#4 – Sierra Leonean Leone (11,357 SLL/USD)

Sierra Leone Leone - Top 5 Cheap Currencies.

Sierra Leone Leone - Top 5 Cheap Currencies.

Currency code – SLL.

Sierra Leonean Leone rates:
1 USD = 11,357 SLL (US dollar to Sierra Leonean Leone).
1 EUR = 13,007 SLL (Euro to Sierra Leonean Leone).

Sierra Leone is a very poor African country, which handled out many serious tests that caused the local money to devalue. Recently, a war took place there, and the deadly Ebola virus is recurrent.

In August 2021 the Bank of Sierra Leone has made a decision to redenominate the Sierra Leonean Leone. Old banknotes will be replaced with new ones called the New Leone with the rate of 1 New Leone to 1,000 old SLL.

#5 – Lao or Laotian Kip (11,348 LAK/USD)

Lao kip.

Lao kip.

Currency code – LAK.

Lao or Laotian Kip rates:
1 USD = 11,348 LAK (US dollar to Lao or Laotian Kip).
1 EUR = 12,993 LAK (Euro to Lao or Laotian Kip).

The Lao is the only currency on this list, which did not devalue but was originally issued with a very low rate. Besides, since its issue in 1952, the currency did strengthen against the US Dollar and continues to improve its value.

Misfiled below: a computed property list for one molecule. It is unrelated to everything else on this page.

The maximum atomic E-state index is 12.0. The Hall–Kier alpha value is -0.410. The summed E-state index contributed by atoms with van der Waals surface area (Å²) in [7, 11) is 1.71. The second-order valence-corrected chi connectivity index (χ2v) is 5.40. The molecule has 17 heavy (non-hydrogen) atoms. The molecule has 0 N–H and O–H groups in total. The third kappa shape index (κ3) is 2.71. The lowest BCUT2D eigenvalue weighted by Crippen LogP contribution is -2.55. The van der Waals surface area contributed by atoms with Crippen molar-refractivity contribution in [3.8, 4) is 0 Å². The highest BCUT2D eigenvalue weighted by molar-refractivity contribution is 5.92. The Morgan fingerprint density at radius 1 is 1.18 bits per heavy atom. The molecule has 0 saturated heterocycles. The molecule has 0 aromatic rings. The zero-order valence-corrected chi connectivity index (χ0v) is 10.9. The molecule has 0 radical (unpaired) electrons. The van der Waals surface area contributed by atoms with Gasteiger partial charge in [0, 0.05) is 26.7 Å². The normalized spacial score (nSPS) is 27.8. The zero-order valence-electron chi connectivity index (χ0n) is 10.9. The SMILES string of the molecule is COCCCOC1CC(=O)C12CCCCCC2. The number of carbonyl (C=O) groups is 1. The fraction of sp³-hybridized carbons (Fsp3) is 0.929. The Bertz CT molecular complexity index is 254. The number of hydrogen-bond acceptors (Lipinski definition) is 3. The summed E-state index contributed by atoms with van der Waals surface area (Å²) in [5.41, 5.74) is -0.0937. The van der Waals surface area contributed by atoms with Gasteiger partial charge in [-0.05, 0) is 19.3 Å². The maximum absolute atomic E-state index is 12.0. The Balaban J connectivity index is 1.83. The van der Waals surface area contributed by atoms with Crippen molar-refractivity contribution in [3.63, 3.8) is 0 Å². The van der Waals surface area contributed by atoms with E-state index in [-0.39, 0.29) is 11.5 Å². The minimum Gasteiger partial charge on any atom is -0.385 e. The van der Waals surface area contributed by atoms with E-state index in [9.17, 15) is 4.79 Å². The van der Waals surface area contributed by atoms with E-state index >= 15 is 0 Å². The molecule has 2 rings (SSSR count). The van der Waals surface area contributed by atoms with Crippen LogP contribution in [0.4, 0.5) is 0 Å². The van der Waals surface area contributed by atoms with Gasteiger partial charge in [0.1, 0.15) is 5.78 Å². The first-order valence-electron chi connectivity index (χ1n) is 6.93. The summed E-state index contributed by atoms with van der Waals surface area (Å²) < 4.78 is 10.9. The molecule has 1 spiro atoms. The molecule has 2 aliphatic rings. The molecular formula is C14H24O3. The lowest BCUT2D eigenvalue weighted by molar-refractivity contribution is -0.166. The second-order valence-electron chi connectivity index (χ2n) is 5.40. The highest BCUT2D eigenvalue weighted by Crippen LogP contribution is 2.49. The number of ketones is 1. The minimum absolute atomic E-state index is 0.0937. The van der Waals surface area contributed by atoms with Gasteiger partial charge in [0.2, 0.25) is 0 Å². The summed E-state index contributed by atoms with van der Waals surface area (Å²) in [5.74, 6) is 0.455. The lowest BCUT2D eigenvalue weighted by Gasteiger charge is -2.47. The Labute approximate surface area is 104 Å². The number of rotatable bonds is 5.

#6 – Uzbek Sum (10,850 UZS/USD)

Uzbek sum

Uzbek sum

Currency code – UZS.

Uzbek Sum rates:
1 USD = 10,850 UZS (US dollar to Uzbek Sum).
1 EUR = 12,422 UZS (Euro to Uzbek Sum).

The modern Sum was put into circulation with a ratio of 1 Sum equal to 1000 Sum-coupons from July 1, 1994, by Decree of the President of Uzbekistan.

As a result of the liberalization of their monetary policy from September 5, 2017, the exchange rate of the Sum against the US dollar was set at 1 USD = 8,100 UZS, with an estimated range of 8,000-8,150 UZS for 1 US dollar.

#7 – Guinean Franc (9,078 GNF/USD)

Franc of the Republic of Guinea.

Franc of the Republic of Guinea.

Currency code – GNF.

Guinean Franc rates:
1 USD = 9,078 GNF (US dollar to Guinean Franc).
1 EUR = 10,394 GNF (Euro to Guinean Franc).

A high inflation rate, progressing poverty, and prospering gangsters devalued the currency of Guinea – the African country with one of the most inflated currencies.